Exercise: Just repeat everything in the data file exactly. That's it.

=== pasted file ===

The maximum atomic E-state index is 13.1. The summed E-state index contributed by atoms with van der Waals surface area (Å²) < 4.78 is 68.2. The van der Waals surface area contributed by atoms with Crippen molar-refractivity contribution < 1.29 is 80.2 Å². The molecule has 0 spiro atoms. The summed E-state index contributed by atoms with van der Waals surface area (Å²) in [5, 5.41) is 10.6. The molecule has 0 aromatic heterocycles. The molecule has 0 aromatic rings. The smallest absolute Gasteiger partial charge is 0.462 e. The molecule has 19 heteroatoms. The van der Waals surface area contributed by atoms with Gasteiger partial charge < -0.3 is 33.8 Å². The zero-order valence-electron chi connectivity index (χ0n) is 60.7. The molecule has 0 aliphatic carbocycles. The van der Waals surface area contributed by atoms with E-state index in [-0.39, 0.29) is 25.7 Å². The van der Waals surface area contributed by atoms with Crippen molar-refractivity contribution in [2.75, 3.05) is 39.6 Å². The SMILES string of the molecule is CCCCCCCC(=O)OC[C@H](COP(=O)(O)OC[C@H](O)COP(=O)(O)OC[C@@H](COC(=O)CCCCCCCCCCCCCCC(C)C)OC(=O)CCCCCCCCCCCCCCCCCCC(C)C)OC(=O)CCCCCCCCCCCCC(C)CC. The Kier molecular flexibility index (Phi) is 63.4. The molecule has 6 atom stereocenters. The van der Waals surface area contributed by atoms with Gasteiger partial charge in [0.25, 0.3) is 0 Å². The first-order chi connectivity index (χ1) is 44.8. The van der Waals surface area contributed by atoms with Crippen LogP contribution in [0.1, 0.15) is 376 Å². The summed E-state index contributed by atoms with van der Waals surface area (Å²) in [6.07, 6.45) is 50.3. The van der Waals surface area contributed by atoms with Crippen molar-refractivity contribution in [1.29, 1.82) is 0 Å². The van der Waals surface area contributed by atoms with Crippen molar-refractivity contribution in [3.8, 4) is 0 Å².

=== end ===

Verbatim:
The maximum atomic E-state index is 13.1. The summed E-state index contributed by atoms with van der Waals surface area (Å²) < 4.78 is 68.2. The van der Waals surface area contributed by atoms with Crippen molar-refractivity contribution < 1.29 is 80.2 Å². The molecule has 0 spiro atoms. The summed E-state index contributed by atoms with van der Waals surface area (Å²) in [5, 5.41) is 10.6. The molecule has 0 aromatic heterocycles. The molecule has 0 aromatic rings. The smallest absolute Gasteiger partial charge is 0.462 e. The molecule has 19 heteroatoms. The van der Waals surface area contributed by atoms with Gasteiger partial charge < -0.3 is 33.8 Å². The zero-order valence-electron chi connectivity index (χ0n) is 60.7. The molecule has 0 aliphatic carbocycles. The van der Waals surface area contributed by atoms with E-state index in [-0.39, 0.29) is 25.7 Å². The van der Waals surface area contributed by atoms with Crippen molar-refractivity contribution in [2.75, 3.05) is 39.6 Å². The SMILES string of the molecule is CCCCCCCC(=O)OC[C@H](COP(=O)(O)OC[C@H](O)COP(=O)(O)OC[C@@H](COC(=O)CCCCCCCCCCCCCCC(C)C)OC(=O)CCCCCCCCCCCCCCCCCCC(C)C)OC(=O)CCCCCCCCCCCCC(C)CC. The Kier molecular flexibility index (Phi) is 63.4. The molecule has 6 atom stereocenters. The van der Waals surface area contributed by atoms with Gasteiger partial charge in [0.25, 0.3) is 0 Å². The first-order chi connectivity index (χ1) is 44.8. The van der Waals surface area contributed by atoms with Crippen LogP contribution in [0.1, 0.15) is 376 Å². The summed E-state index contributed by atoms with van der Waals surface area (Å²) in [6.07, 6.45) is 50.3. The van der Waals surface area contributed by atoms with Crippen molar-refractivity contribution in [1.29, 1.82) is 0 Å². The van der Waals surface area contributed by atoms with Crippen molar-refractivity contribution in [3.8, 4) is 0 Å².